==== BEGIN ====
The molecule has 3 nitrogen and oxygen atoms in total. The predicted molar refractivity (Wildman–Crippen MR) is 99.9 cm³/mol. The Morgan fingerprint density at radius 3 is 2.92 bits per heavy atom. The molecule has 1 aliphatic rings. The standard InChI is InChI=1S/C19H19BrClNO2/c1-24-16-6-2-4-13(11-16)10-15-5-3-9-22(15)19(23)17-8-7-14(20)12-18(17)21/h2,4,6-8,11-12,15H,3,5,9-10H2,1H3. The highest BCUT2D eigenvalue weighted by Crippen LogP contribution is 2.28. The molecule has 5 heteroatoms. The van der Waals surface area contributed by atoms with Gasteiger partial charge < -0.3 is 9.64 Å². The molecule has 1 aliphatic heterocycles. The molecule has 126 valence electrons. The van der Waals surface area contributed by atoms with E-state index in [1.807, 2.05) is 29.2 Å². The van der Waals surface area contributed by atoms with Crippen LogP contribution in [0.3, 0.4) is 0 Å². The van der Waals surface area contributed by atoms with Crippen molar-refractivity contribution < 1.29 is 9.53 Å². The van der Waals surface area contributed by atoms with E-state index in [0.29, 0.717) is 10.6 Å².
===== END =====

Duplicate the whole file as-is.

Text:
The molecule has 3 nitrogen and oxygen atoms in total. The predicted molar refractivity (Wildman–Crippen MR) is 99.9 cm³/mol. The Morgan fingerprint density at radius 3 is 2.92 bits per heavy atom. The molecule has 1 aliphatic rings. The standard InChI is InChI=1S/C19H19BrClNO2/c1-24-16-6-2-4-13(11-16)10-15-5-3-9-22(15)19(23)17-8-7-14(20)12-18(17)21/h2,4,6-8,11-12,15H,3,5,9-10H2,1H3. The highest BCUT2D eigenvalue weighted by Crippen LogP contribution is 2.28. The molecule has 5 heteroatoms. The van der Waals surface area contributed by atoms with Gasteiger partial charge < -0.3 is 9.64 Å². The molecule has 1 aliphatic heterocycles. The molecule has 126 valence electrons. The van der Waals surface area contributed by atoms with E-state index in [1.807, 2.05) is 29.2 Å². The van der Waals surface area contributed by atoms with Crippen LogP contribution in [0.3, 0.4) is 0 Å². The van der Waals surface area contributed by atoms with Crippen molar-refractivity contribution < 1.29 is 9.53 Å². The van der Waals surface area contributed by atoms with E-state index in [0.29, 0.717) is 10.6 Å².